Another Shooting… with a Twist

Dear Fellow Survivalist;

I’m sure that you’re just as tired of hearing about school shootings as I am; but we just had another one. As has happened before, the police have caught considerable flack about their actions, which on the surface seem to be irresponsible. Parents in the town have belittled the police for what appears to have been their lack of action, allowing the shooter to kill more children.

As per usual, these people, and the news media quoting them, are operating out of a place of ignorance, not having all the facts at their disposal. Yes, there were police on-site and not, they didn’t rush the building. But there were actually good reasons for their actions.

Before getting into what the police did and didn’t do, let me say that this was a difficult tactical situation, different than what police had to deal with in other school shootings. It also took place in a small town, with a population of only 16,000 people. That means a small police department, with few resources and little money for training, even though 40% of the city’s budget goes to their police.

The tactical difficulties were created by the shooter, who had obviously planned out his attack, just as so many of these attackers do. Three key actions on the part of the shooter all but tied the hands of the police, until they could come up with the necessary means to counter them:

  • Apparently the first person he shot was the on-site armed security; the person who had the responsibility to stop him. That security, whether a security guard or a police officer, was probably armed with a pistol and if he had body armor, it wasn’t enough to stop a rifle round.
  • The shooter barricaded himself in one classroom, with the students who were his victims, rather than wandering around the school, shooting targets of opportunity.
  • He armed himself with two AR-15 rifles, bought apparently legally on his 18th That meant that police needed a Level IV ballistic shield to effectively make the breach.

It is this second point that is causing the police to catch a lot of flak, both from parents of the children attending that school and from left-wing pundits, who are confidently speaking from their position of ignorance. Some are trying to use this as an example of how a “good guy with a gun” doesn’t work.

Parents on the scene were urging the police to rush the school and some of them were even talking about doing so themselves. Apparently, the police had to talk several parents out of doing so, even to the point of restraining them. Their reasoning was that a rush on the school was suicidal, with zero chance of success.

One of those police officers even had a child in the room with the killer, who was ultimately killed. I think it’s safe to say that he would have given his life for his daughter, if we though it would do any good. So why wouldn’t it have?

I don’t know if the police on the scene had body armor or not; but even if they did, unless that included Level IV chest plates, it would have done them no good. The shooter’s bullets would have gone right through the Level IIIA armor which police typically wear, possibly killing the officers. That would have put their guns and ammunition at the disposal of the shooter, as well as their communications. Compromise of those communications would have made their task considerably harder, as the shooter would instantly know everything they were planning on doing.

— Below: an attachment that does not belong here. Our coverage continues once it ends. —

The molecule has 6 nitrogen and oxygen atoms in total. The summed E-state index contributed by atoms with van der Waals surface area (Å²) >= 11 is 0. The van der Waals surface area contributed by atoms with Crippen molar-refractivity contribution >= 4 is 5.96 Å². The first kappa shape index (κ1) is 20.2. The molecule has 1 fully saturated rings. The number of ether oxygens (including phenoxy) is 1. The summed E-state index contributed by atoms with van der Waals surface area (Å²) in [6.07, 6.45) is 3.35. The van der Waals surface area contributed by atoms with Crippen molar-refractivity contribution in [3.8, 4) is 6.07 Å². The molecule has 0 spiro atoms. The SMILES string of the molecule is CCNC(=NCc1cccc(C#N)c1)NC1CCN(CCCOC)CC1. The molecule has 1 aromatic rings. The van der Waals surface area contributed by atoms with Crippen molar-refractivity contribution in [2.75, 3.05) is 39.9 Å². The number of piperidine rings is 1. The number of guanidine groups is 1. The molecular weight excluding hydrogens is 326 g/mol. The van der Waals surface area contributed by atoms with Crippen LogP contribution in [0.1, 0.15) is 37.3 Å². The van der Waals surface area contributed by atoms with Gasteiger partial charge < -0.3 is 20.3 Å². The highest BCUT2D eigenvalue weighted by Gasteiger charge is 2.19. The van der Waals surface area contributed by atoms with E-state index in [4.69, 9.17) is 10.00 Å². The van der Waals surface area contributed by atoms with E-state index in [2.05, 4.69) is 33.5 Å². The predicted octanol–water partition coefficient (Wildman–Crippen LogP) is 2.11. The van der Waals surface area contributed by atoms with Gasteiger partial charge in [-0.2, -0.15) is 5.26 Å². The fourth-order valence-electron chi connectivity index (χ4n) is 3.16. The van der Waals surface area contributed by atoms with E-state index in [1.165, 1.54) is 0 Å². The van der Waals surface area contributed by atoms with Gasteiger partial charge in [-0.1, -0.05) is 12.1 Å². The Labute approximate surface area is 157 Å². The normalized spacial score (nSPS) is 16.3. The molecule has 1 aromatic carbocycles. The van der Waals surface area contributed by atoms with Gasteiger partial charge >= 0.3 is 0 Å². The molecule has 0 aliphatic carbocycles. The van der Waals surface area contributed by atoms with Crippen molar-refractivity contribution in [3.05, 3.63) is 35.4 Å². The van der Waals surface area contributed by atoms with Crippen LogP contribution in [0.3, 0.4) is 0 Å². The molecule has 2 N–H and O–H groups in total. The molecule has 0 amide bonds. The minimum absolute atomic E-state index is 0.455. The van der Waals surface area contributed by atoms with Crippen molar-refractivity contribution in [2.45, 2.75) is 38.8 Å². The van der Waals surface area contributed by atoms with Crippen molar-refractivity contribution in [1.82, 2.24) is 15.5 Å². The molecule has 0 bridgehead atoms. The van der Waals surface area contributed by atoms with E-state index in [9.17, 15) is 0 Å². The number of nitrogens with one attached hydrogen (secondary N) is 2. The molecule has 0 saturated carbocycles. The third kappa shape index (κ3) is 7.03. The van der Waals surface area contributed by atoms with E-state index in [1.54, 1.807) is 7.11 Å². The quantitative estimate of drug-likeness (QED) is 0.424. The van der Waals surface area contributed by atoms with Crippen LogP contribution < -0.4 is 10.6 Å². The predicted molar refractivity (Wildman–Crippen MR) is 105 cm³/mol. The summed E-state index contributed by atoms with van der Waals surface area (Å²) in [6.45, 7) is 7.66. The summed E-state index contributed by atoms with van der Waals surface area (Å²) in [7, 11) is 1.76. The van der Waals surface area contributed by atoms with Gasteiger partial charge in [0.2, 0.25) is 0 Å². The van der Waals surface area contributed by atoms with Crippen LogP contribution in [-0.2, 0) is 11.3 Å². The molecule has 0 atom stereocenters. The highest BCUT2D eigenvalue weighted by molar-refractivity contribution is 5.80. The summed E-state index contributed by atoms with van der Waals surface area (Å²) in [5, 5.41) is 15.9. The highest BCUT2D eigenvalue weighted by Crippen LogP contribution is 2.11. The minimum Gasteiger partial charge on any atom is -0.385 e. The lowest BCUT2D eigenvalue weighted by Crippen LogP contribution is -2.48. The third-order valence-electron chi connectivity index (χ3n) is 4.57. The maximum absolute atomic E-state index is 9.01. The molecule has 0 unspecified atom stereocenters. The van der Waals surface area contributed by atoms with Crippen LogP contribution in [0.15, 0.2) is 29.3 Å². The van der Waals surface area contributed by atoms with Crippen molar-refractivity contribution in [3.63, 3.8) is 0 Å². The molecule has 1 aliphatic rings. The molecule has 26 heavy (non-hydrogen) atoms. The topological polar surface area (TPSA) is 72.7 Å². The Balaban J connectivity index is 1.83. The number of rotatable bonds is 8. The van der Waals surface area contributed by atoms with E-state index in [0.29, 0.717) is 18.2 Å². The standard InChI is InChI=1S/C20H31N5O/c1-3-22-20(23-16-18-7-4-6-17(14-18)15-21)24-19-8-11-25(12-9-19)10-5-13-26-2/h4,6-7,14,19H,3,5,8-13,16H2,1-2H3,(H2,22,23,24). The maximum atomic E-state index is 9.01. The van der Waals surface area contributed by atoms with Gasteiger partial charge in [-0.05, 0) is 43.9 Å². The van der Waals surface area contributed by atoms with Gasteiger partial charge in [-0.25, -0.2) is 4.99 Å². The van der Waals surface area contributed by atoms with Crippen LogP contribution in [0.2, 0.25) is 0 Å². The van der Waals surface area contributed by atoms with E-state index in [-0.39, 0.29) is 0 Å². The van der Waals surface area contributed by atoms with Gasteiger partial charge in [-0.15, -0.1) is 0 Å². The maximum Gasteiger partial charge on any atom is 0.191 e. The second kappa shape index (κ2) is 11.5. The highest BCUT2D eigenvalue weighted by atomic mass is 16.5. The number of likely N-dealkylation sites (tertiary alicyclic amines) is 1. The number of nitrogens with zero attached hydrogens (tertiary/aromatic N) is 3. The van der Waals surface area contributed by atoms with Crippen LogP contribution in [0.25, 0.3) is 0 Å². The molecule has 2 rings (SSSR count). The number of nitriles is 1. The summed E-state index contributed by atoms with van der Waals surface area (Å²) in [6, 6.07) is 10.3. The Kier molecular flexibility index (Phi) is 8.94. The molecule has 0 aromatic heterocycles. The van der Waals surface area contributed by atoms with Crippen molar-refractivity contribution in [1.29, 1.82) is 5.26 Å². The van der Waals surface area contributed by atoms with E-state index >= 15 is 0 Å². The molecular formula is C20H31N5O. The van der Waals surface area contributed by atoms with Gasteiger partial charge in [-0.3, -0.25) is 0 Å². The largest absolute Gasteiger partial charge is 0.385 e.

So, the police were forced to wait until someone could find a Level IV ballistic shield and bring it to them. They then were able to breach the building, ultimately stopping the shooter by killing him. I don’t know where that ballistic shield was brought from, but it was brought by a Border Patrol agent, which probably means Del Rio, Texas, which is 70 miles away. Considering that, it looks like the police acted as quickly as they thought they had a chance of success.

There are a few important takeaways we can get from this event:

  • First – Barricading yourself in a secure room is an effective tactic against attack, especially if you are armed and the room is fairly solid. Contrary to how Hollywood portrays things, few people are going to shoot wildly through a wall, in the hopes of hitting someone.
  • Secondly – Understand the limits of the equipment you have. We’ve all probably seen videos of people putting on a “bullet proof vest” and telling a friend to shoot them, only to be surprised when that vest isn’t as bullet proof as they thought. Most ballistic vests won’t stop a rifle bullet; period.
  • Finally – Having the right equipment for dealing with a situation is critical. If the police or the parents had rushed the shooter, all they would have done is up the body count. I don’t know if the police had rifles on the scene, as not all police carry them in their vehicles. But pistols against rifles is a losing game.

Sadly, these shooters seem to be learning from their predecessors, analyzing their actions and improving their tactics as they go along. If we compare the actions of this shooter, who waited until his 18th birthday, so that he could legally buy those guns, to the actions of the Columbine shooters in 1999, we can see a clear progression. Each shooter builds on the actions of their predecessors, seeking a bigger body count.

There is no easy answer to this. Additional firearms laws won’t stop these things from happening. The good guy with a gun is still the best defense, even though he failed in this instance. But one thing is clear; the good guy with the gun has to be sufficiently equipped to deal with the ever-escalating threat these shooters present.

Just one more thing to be prepared about; like keeping our powder dry and our survival gear close at hand.

Dr. Rich

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